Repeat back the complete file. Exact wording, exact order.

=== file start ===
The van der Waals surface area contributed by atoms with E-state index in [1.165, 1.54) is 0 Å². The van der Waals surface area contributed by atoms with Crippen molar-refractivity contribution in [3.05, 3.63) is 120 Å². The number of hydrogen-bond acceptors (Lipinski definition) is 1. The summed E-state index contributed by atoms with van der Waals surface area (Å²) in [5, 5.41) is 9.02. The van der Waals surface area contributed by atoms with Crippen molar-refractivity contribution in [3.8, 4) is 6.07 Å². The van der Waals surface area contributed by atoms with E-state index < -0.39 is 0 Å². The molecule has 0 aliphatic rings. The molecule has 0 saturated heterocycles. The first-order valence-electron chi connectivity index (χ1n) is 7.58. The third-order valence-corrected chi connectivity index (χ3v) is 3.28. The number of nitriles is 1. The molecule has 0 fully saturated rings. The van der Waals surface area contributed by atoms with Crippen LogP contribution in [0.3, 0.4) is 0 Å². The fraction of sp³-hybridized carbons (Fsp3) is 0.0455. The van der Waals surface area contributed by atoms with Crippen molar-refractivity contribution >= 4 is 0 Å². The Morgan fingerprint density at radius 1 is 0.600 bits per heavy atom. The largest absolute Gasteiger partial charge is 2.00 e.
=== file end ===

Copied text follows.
The van der Waals surface area contributed by atoms with E-state index in [1.165, 1.54) is 0 Å². The van der Waals surface area contributed by atoms with Crippen molar-refractivity contribution in [3.05, 3.63) is 120 Å². The number of hydrogen-bond acceptors (Lipinski definition) is 1. The summed E-state index contributed by atoms with van der Waals surface area (Å²) in [5, 5.41) is 9.02. The van der Waals surface area contributed by atoms with Crippen molar-refractivity contribution in [3.8, 4) is 6.07 Å². The van der Waals surface area contributed by atoms with E-state index < -0.39 is 0 Å². The molecule has 0 aliphatic rings. The molecule has 0 saturated heterocycles. The first-order valence-electron chi connectivity index (χ1n) is 7.58. The third-order valence-corrected chi connectivity index (χ3v) is 3.28. The number of nitriles is 1. The molecule has 0 fully saturated rings. The van der Waals surface area contributed by atoms with Crippen LogP contribution in [0.3, 0.4) is 0 Å². The fraction of sp³-hybridized carbons (Fsp3) is 0.0455. The van der Waals surface area contributed by atoms with Crippen molar-refractivity contribution >= 4 is 0 Å². The Morgan fingerprint density at radius 1 is 0.600 bits per heavy atom. The largest absolute Gasteiger partial charge is 2.00 e.